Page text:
What To Do

On its latest, The Promise Ring changes everything except its name. Almost.

The band members had come quite a way from the days when they "were completely, like, over the moon that someone would even want to put out our record." In 1996, when Delaware-based Jade Tree Records wanted to release The Promise Ring's debut, 30 Everywhere, that was enough: recording an album, finding a label, any label, to get it into stores, chasing the record around the country in a van, playing anywhere that would have you. And for the next two albums, 1997's Nothing Feels Good and Very Emergency (both on Jade Tree), that's all they needed. Everything was Christmas morning, over and over again. Until, of course, the band figured out that Santa Claus was just the same drunk in every bar in every town on every tour. By the time they finished touring behind Very Emergency, it wasn't fun anymore. None of it.

"After a while, all those new things that kept it exciting had sort of ceased, and it hit a plateau," Gnewikow says. "And probably a lot of it had a lot to do with us, too. But we were just like, 'You know, let's just change everything up and change the way that we do things. Get a label, more money, spend more time making the record.' I think the songcraft and the quality of the record started to play a bigger part when the thrill of simply going on tour wore off. Well, I've been in Dallas. Been in Dallas a bunch of times. It's not exciting anymore. It's the same for every other city in the United States. You know, where it was like, 'I've never been to Seattle. I can't wait to go there. It's gonna be awesome!' Well, it's not so awesome anymore." He laughs. "I mean, it's cool, but the thrill is gone. So you start finding other things to be excited about."

For a while, there wasn't much to be excited about and plenty to be scared of; singer-guitarist Davey vonBohlen was diagnosed with a fist-sized brain tumor in April 2000. The tumor was benign, and four operations later, vonBohlen's noggin was up to code again. Naturally, The Promise Ring wasn't a priority for anyone during that time. It didn't take a backseat; it found a comfortable spot in the trunk. During the time off, the band (which also includes drummer Dan Didier and bassist Ryan Weber, who joined during the making of Wood/Water) had a chance to retrace its steps and decide which ones were worth taking again. Which is why, when they started writing and playing together again, they didn't like the songs that were surfacing. They felt like reheated leftovers from Nothing Feels Good and Very Emergency, pop-rock-pop that hit you in the gut occasionally, but never really stuck around long enough to do much damage. The band had moved on and wanted the songs to join them.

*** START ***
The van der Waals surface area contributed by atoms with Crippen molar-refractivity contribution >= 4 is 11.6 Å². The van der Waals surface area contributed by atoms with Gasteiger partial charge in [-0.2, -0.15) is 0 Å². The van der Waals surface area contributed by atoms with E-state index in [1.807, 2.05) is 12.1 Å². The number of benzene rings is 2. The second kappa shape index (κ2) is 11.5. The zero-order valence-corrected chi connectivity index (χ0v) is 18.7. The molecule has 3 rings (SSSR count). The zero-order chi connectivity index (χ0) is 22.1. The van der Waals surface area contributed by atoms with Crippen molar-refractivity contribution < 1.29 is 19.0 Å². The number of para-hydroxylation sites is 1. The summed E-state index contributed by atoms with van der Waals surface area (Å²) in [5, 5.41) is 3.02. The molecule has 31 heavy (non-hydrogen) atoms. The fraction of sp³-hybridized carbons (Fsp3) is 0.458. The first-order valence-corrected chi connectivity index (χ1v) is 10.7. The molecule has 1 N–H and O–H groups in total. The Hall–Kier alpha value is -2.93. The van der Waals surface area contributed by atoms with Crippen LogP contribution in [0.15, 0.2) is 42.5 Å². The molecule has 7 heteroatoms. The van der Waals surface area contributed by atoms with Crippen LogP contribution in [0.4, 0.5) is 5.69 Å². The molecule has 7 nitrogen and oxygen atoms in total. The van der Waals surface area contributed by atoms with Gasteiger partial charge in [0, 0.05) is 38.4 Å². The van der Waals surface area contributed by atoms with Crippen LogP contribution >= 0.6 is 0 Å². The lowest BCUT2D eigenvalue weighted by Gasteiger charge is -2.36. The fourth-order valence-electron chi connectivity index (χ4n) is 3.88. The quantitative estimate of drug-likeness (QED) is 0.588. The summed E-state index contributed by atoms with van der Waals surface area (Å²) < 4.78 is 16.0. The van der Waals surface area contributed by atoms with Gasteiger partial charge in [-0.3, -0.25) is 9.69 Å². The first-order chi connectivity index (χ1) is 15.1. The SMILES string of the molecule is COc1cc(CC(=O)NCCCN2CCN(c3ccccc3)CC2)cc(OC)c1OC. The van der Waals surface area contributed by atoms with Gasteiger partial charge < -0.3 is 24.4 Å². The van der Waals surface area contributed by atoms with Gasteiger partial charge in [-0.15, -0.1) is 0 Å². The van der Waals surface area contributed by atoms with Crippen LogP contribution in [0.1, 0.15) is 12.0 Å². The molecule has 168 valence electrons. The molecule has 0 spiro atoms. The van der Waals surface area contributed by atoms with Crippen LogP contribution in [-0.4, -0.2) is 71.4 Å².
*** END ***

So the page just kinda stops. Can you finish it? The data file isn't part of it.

"Who wants to do the same band forever?" asks The Promise Ring's Jason Gnewikow, second from right. That question led to the band's latest, Wood/Water.
Steven Carty
"Who wants to do the same band forever?" asks The Promise Ring's Jason Gnewikow, second from right. That question led to the band's latest, Wood/Water.

Details

May 15
Trees

"I think as you get older, your tastes change a little bit, and it's one of the hardest things about being in a band for a long time and sticking with the same band," Gnewikow says. "It would have been a lot easier to, like, change our name. And then you don't ever have to play any of the old songs that, while I don't necessarily think that they're bad, it's just, you know, maybe it's not what you're into now. You don't want to have to sort of be responsible for them every time you play. I think the outcome wasn't deliberate, but the starting point of, like, wanting to do something different was definitely deliberate. We didn't really know what we were going to do, but I think we were like, 'Let's sort of let the records that we really love have more of an effect or be a little bit more represented with the music that we're making.'"

Short of changing its name, The Promise Ring did everything it could to make a clean break from its past. They signed with Anti-, an eclectic spin-off of Epitaph Records, joining a roster that includes Tom Waits, Tricky and Merle Haggard. The move was mostly made, Gnewikow says, so the band could have more time and money to make a new record, but also because Jade Tree had become too associated with the style of music the group was trying to distance itself from. It had become a label in the other sense of the word, a brand they would have trouble shaking if they stayed put. And instead of booking time with Jawbox and Burning Airlines front man J. Robbins, who'd produced everything the group had released since 30 Everywhere, they went to L.A. to record a song (a "Hey Jude" update, "Say Goodbye Good," complete with singalong finale) with Beastie Boys co-conspirator Mario Caldato Jr., before finishing Wood/Water in England with Stephen Street, who's worked with The Smiths and Blur, among many others.

Working with new producers allowed the band to tinker and tamper more than it had in the past, to really start over; if they'd teamed up with Robbins again, it would have been like starting a crossword after someone had already filled in most of the clues. And along with Street and Caldato, the group had another collaborator: vonBohlen has joked that the doctors who worked on his head stole all of his fast songs, and Wood/Water, for the most part, backs him up. It makes sense that vonBohlen's meet-and-greet with his own mortality would pay off in a more reflective record. As in: "If I had a dime for every time I should have stopped playing guitar and put my nose in a book/Then my head would be healthy and my guitar would be dusty," he sings on "Stop Playing Guitar." Or: "It's been one cruel year/And we all feel better knowing that you're back here/You wouldn't believe it/So I might as well lie/I almost had to say goodbye," as he says in "Wake Up April."

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